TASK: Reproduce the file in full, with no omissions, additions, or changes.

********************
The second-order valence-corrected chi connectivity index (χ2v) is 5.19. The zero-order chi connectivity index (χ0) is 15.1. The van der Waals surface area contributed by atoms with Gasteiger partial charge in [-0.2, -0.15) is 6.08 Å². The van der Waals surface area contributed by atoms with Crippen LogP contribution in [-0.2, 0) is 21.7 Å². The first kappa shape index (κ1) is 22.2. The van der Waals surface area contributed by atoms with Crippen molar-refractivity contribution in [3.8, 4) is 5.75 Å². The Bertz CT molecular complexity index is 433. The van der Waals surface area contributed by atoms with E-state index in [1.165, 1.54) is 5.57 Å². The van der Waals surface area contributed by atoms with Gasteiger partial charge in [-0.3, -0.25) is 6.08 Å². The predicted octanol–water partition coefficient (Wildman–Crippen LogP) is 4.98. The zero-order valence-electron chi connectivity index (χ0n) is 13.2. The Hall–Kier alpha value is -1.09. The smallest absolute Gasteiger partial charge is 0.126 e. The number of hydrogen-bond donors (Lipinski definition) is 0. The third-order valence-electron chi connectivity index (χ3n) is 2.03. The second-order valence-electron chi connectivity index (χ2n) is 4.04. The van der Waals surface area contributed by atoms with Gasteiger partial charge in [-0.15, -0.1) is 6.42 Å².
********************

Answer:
The second-order valence-corrected chi connectivity index (χ2v) is 5.19. The zero-order chi connectivity index (χ0) is 15.1. The van der Waals surface area contributed by atoms with Gasteiger partial charge in [-0.2, -0.15) is 6.08 Å². The van der Waals surface area contributed by atoms with Crippen LogP contribution in [-0.2, 0) is 21.7 Å². The first kappa shape index (κ1) is 22.2. The van der Waals surface area contributed by atoms with Crippen molar-refractivity contribution in [3.8, 4) is 5.75 Å². The Bertz CT molecular complexity index is 433. The van der Waals surface area contributed by atoms with E-state index in [1.165, 1.54) is 5.57 Å². The van der Waals surface area contributed by atoms with Gasteiger partial charge in [-0.3, -0.25) is 6.08 Å². The predicted octanol–water partition coefficient (Wildman–Crippen LogP) is 4.98. The zero-order valence-electron chi connectivity index (χ0n) is 13.2. The Hall–Kier alpha value is -1.09. The smallest absolute Gasteiger partial charge is 0.126 e. The number of hydrogen-bond donors (Lipinski definition) is 0. The third-order valence-electron chi connectivity index (χ3n) is 2.03. The second-order valence-electron chi connectivity index (χ2n) is 4.04. The van der Waals surface area contributed by atoms with Gasteiger partial charge in [-0.15, -0.1) is 6.42 Å².